FAYETTEVILLE, Ark. (KNWA) — Some Northwest Arkansans are demanding the closure of detention facilities holding immigrant children and families.
Dozens of people showed up to Senator Tom Cotton’s office in Springdale on Tuesday demanding those detention centers be closed after reports migrants are being held in inhumane conditions.
The crisis at the U.S.-Mexico border was being compared to concentration camps that once housed Jewish people during the Holocaust.
“Lets get together and speak up,” says protestor Gwynne Gertz. “I’m here for a very simple reason, nothing complicated. I do not want my country to have concentration camps. I can not be any more explicit than that.”
Gertz stood outside of Cotton’s office demanding the detention camps be closed, and funding be cut off for them.
“As an individual, there is something you can do. Whether it’s coming out here and expressing your rage, writing letters, going to Homestead, Florida, and actually witnessing it,” she said.
Meanwhile, another local group says they’re ready to welcome more people into the community.
“Our affiliate is actually actively on the border, they are working with children and trying to find them safe foster care,” says Lauren Snodgrass, Director of Community Engagement.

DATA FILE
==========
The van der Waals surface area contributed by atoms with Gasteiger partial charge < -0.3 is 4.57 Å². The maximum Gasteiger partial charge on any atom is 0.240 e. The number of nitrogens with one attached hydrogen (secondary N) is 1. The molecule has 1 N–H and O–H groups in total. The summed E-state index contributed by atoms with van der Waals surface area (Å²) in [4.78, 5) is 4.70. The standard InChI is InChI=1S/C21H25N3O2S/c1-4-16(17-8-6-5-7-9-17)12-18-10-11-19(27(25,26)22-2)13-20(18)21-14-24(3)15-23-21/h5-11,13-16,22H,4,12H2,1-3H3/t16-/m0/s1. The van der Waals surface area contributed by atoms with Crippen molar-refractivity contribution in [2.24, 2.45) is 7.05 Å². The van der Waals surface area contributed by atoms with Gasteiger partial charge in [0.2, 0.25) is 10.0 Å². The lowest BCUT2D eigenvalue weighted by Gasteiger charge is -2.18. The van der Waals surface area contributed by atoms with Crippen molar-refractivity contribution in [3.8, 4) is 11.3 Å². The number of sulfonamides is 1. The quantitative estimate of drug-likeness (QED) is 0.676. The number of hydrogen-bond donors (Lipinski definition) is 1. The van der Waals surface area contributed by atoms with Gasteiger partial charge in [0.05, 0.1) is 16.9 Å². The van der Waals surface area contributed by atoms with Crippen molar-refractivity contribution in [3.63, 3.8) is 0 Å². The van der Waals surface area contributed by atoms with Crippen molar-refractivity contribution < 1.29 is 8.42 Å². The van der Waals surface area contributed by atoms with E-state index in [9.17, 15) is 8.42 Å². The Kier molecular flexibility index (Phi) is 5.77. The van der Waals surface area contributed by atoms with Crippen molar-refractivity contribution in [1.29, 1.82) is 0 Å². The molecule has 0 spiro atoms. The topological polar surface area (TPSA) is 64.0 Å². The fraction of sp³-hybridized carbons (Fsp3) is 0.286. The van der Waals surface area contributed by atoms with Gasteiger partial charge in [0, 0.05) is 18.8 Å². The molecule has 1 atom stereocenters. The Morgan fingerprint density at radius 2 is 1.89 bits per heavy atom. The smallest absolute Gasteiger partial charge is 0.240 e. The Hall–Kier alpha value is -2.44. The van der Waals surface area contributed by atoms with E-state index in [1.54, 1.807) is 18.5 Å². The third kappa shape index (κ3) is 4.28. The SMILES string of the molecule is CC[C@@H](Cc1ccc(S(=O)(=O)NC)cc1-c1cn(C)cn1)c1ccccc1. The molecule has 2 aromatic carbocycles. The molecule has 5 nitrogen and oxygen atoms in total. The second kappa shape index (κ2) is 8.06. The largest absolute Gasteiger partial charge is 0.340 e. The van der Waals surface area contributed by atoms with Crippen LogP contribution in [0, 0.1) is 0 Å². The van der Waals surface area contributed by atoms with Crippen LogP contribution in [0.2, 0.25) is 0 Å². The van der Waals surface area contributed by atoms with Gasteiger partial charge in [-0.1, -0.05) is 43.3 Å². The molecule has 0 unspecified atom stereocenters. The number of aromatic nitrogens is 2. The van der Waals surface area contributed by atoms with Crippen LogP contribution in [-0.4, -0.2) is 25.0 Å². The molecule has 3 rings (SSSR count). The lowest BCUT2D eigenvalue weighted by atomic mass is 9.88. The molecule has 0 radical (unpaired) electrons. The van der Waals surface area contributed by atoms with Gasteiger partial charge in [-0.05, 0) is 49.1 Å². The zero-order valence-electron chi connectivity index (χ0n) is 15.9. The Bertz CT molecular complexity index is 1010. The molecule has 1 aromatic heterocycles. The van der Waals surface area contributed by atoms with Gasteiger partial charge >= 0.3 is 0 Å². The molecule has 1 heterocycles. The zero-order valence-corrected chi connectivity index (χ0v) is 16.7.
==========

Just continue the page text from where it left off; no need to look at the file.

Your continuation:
Canopy NWA says it’s fully prepared to help people who are given asylum after being in detention centers.
“Some of them will actually be given asylum in the U.S. If we don’t have the resources and places, the resettlement sites like Canopy to help them establish their new home here in the United States, that could be detrimental to them and our communities,” Snodgrass said.
It’s currently welcoming nine new refugee cases to Northwest Arkansas. Snodgrass says some of these people have been in camps for decades.
“Our dream and our goal is that refugees and the community would thrive together.”
– Lauren Snodgrass, Canopy NWA
Until then, Gertz says she’s going to continue to demand change. “Whatever you can do, to do something, just do something” she said.
KNWA reached out to Senator Cotton for his reaction to the protest. He declined to comment.